The poaching crisis is being driven by the demand for tiger body parts – including its skin, teeth, whiskers, bones and even fetuses for the illegal wildlife trade. Tiger bones are trafficked for use in Traditional Chinese Medicine (TCM), to make “tiger bone glue” as a phony health elixir, and their skins as expensive gifts to show off social status.
Today this trade is being fed by over 8000 tigers held in captivity in Asia, farmed for their bones and other body parts. It is a growing commercial business which poses an increasing threat to wild tigers around the world. The farming of endangered species including tigers has been proven many times to increase demand, provide cover to launder the legal trade into the illegal markets, and thwart law enforcement efforts.
This demand for tiger body parts and the high prices it can bring, is driving poachers into Malaysia’s forests to set snares in the hope of catching a tiger and smuggling it to Thailand and onwards to China.
The endangered Malayan tiger is also threatened, like all tigers, by habitat loss and fragmentation, particularly in Malaysia which has one of the highest rates of forest loss in the world due to clearing for monoculture palm oil plantations. The expansion of logging roads into once remote parts of the forest also make it easier for poachers to reach once-inaccessible areas to place their snares and traps.
The Malayan tiger is running out of time. More ‘boots on the ground’ help is urgently needed to protect the last wild tigers in Malaysia from poachers and their traps and snares. Today, less than 100 rangers patrol all of Malaysia’s forests. Support is needed from the highest levels of the Malaysian Government and international NGOs to save Malayan tigers from extinction.
Once poaching is under control, tigers need forested corridors to reconnect the parks in which they still range. Habitat connectivity allows tigers to move between areas and to ensure healthy gene-flow to avoid inbreeding and survival. The goal of Malaysia’s National Tiger Action Plan is to connect Malaysia’s forests via a green conservation corridor called the “Central Forest Spine”.
Assuming the potential habitats are secured and safe from poachers and are able to reach their carrying capacity for tigers, this forested area could support between 500-1500 adult tigers.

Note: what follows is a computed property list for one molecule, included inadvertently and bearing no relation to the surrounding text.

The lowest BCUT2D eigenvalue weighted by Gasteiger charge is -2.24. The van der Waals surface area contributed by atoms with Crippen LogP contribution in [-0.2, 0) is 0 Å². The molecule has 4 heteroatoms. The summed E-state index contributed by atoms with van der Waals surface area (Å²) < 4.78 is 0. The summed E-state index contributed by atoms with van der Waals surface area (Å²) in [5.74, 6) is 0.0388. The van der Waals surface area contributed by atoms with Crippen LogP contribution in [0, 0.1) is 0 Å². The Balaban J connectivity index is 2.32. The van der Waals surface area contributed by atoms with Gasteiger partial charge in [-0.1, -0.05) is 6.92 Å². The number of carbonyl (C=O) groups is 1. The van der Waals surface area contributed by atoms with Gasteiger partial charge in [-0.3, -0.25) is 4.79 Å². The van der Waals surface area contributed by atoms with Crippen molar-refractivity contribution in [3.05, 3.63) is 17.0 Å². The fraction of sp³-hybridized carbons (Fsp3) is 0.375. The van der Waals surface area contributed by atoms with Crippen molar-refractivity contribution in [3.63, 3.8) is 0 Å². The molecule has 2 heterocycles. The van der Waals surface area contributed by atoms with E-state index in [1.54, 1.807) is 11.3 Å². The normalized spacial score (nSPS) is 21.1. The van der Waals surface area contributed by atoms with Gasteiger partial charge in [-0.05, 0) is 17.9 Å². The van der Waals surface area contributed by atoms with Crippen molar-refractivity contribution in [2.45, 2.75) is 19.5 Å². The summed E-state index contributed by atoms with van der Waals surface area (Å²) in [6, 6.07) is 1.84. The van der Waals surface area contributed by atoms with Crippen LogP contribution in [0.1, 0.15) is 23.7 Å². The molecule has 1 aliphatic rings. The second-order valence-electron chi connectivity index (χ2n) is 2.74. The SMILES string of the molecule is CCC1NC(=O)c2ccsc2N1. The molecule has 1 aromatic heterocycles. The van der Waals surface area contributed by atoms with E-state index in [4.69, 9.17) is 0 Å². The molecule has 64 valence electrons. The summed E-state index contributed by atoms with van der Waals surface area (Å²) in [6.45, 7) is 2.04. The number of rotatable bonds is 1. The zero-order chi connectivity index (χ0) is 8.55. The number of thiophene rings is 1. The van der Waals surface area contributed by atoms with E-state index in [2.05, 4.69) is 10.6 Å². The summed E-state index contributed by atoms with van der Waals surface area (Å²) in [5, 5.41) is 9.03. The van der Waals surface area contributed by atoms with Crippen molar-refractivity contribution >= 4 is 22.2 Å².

Efforts to save the Malayan tiger require the cooperation not only of the Malaysian government and local conservation agencies but also conservation partners around the world. One example is the Woodland Park Zoo in Seattle, Washington. The zoo has partnered with the global conservation organization Panthera on a 10-year, million-dollar plan to save the Malayan tiger.
They are working together with local conservation organizations in Malaysia as well as Malaysia’s Department of Wildlife and National Parks to coordinate their efforts to protect tigers in and around Taman Negara National Park. This includes training for park rangers to improve anti-poaching activities and setting up camera traps for monitoring and data collection.
Where to See Malayan Tigers in the Wild
Taman Negara National Park in peninsular Malaysia is the country’s premier national park. It is the fifth largest tiger conservation landscape in Asia and holds significant conservation value for the future of Malayan tigers. By visiting you are supporting the parks and its rangers.
How many Malayan tigers are left in 2020?
Sadly, it is estimated that there are only 250-340 Malayan tigers left in the world. They are classified as Critically endangered.
Why is the Malayan tiger classified as Critically endangered?
Malayan tigers face pressure from the illegal wildlife trade, habitat loss, logging, and other human pressures such as poaching. Poaching in particular is driving their rapid population decline, pushing them quickly towards imminent extinction.
Where do Malayan tigers live?
Malayan tigers can be found in the southern and central parts of the Malay Peninsula.
How large are Malayan tigers?
A male Malayan tiger grows to be around eight feet long from head to tail while females grow to be around seven feet long. A male Malayan tiger weighs around 220 to 300 pounds while a female around 170 to 240 pounds.
How long do Malayan tigers live?
The lifespan of Malayan tigers in the wild is 15 – 20 years.